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Posted By fishman,
Mar 9, 2009 at 1:34 PM
Is standing dead considered already seasoned?
I burn alot of standing dead, especially this time of year. Some trees are good to go and some still have high moisture content, especially toward the trunk. Lots of times, I find myself burning the wood from about the middle of the tree up, and toss the rest in the pile for next year.
I agree, maybe totally seasoned toward the end of the branches, but the closer to the ground or the bigger around you get, the less seasoned it is.
That being said, in my experience, all of it will burn, and you might have a little moisture sizzle coming from it, especially the bigger pieces, but it seems to not be a big creosote producer.
I would of run out of wood this year if not for the standing dead, that is mostly what I have burned since beginning of February. I have also cleaned my stovepipe every 3 weeks, just because I am paranoid using not-all-the-way seasoned wood. I have a cord or so left over, so it is my most seasoned wood for fall.
I personally don't consider firewood seasoned until it is cut, split, stacked for >12 months. That being said, a moisture meter will tell the real story.
When I run low I go hunting for standing or fallen dead to tide me over. In either case, the points about drier toward the end versus near the bottom as well as total diameter do apply. If it helps, remember that in standing dead the moisture must eek its way out from the inside to the outside through any available openings. The thicker it is the longer it takes. In cut and split wood there is a much larger surface area for the moisture to evaporate.
Long story short - you can probably burn standing dead (or at least parts of it) but a moisture meter is your best friend (look for at or less than 20% as optimal). You can pick one up for peanuts at Harbor Freight.
I think that it's partly seasoned in terms of it's not being green and will dry out quicker. It seems that green wood is more thoroughly saturated with moisture and really needs that longer period to properly season. Some folks even hold to the notion that properly seasoning firewood entails splitting, stacking and allowing the wood to alternately get dry and get rained on. I know more than a few old timers that claim that splitting, stacking and allowing to dry without getting wet periodically won't produce the best results in seasoned firewood. I'd like to know what science might be behind this. I know the best furniture and barrel grade hardwood comes from very slow seasoning and no kiln-drying. In fact the highest quality barrels are made from oak that has been stickered and allowed to season several years with no cover at all. I've cut a bit of standing dead hard maple and although it does dry out faster than live maple and will burn, it has a good sizzle to it. Definitely much less moisture though.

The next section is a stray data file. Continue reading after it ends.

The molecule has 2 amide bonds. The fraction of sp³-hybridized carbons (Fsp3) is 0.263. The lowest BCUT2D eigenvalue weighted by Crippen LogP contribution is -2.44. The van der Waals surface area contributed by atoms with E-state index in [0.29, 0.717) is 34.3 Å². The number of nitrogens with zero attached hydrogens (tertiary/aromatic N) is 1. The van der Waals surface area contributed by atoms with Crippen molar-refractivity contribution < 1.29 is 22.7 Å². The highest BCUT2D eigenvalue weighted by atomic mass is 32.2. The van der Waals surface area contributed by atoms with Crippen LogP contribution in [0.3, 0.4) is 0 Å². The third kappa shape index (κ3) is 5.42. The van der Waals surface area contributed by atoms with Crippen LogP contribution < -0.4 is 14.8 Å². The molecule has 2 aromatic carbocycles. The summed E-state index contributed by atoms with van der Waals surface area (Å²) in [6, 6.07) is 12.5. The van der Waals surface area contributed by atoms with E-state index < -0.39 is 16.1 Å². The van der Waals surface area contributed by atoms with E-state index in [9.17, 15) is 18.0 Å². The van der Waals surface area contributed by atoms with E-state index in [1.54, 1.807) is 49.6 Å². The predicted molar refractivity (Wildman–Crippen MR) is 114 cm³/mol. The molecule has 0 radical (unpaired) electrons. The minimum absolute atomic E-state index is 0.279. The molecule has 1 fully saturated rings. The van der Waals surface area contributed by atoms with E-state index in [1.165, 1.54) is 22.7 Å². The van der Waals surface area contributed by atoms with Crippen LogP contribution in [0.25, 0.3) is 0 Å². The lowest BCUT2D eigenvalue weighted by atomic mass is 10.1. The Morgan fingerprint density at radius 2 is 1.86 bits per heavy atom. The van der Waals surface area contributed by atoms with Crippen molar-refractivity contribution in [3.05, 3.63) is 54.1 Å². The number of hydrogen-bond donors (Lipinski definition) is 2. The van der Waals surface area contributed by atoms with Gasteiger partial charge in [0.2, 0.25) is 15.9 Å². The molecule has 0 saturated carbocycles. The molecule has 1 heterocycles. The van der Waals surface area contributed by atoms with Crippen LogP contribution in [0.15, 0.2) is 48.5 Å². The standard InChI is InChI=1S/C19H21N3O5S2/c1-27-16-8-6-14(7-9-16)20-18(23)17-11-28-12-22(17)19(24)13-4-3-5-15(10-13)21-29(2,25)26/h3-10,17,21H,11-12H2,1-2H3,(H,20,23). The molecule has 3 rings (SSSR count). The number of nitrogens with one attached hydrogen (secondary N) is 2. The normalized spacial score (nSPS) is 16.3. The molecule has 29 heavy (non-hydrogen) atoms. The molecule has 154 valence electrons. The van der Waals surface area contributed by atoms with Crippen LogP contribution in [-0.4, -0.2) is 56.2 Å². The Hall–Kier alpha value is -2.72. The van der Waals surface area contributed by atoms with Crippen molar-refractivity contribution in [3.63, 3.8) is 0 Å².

I burn standing dead and deadfall when I camp on my property. There can be quite a difference in how much moisture some of this wood still has. The wood will vary from punky and damp to relatively well seasoned (ash) - to oak still holding a bunch of moisture. I would not even bother burning any of this in my wood stove.
Rarely. But it all depends. We sometimes find it dry enough but not that often. It usually needs time just like any wood. After a few years you will know the difference for sure.
I have seen trees where the top 2/3 was ready to burn, and at the base water was squeezing out when split.
As others have said . . . there is dead and then there is dead . . . it truly depends on how dead the standing dead tree is (dead two years or more vs. dead one year) . . . size of the tree in terms of diameter (smaller = more dry typically). . . species (white ash vs. oak for example) . . . etc.